In the Weeds: Winter Jasmine
Easily confused with forsythia, winter jasmine has buttercup-yellow flowers and blooms late-winter.
Jasminum nudiflorum or winter jasmine is an exceptionally trouble-free plant to grow. No pest and disease problems, tolerates sun or shade and grows well in almost any soil. Winter jasmine has very small leaves hardly even noticeable which make the plant look “naked” in the summertime as well. The stems are light-green and add interest to the garden in the winter. Easily confused with forsythia, winter jasmine has buttercup-yellow flowers and blooms late-winter.
Forsythia Versus Winter Jasmine
Winter jasmine blooms first in late-winter, though in mild winters it blooms much earlier. Forsythia blooms early-spring.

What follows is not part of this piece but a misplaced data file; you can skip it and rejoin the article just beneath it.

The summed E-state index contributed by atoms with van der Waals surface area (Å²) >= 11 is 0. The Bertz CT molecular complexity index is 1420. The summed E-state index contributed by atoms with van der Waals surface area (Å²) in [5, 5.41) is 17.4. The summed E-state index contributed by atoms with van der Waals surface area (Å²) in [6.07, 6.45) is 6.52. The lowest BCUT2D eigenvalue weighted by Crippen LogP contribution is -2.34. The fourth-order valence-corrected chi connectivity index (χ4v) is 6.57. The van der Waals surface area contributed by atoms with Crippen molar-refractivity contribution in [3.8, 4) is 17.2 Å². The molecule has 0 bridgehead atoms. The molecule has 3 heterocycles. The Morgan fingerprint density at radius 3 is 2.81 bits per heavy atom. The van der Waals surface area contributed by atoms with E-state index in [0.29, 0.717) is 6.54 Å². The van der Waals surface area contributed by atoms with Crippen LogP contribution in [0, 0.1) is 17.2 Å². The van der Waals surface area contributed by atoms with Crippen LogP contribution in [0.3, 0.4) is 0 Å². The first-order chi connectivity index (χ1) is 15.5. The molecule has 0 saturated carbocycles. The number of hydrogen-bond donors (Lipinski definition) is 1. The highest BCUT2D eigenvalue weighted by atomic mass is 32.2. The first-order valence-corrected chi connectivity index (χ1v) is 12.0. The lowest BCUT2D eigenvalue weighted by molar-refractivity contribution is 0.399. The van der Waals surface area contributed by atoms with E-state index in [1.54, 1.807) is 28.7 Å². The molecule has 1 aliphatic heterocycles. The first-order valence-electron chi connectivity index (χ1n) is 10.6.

Both plants have a cascading habit, but forsythia grows well over 10-feet tall depending on the variety. Winter jasmine only grows to about 4-feet tall.
Forsythia’s flower show is much more dominant in the landscape than winter jasmine. This is only because winter jasmine blooms continuously for over two months, and forsythia knocks it out all in a short two-week show.
Winter jasmine is a very low-maintenance plant that grows rapidly. Once the weeping branches touch the surface of the soil, they immediately send out roots. This feature makes this plant perfect for retaining slopes with very minimal effort for the gardener.
Winter jasmine tolerates sun or shade, but will flower best in sun. It can grow well in almost any kind of soil, and is very drought-tolerant once established. It blooms on last year’s growth, so pruning must be done immediately after flowering. For a tidy appearance, winter jasmine can be cut back nearly to the ground. The cascading branches will quickly be rejuvenated by new growth. This plant is available at most garden centers throughout the country and is hardy up through zone 6.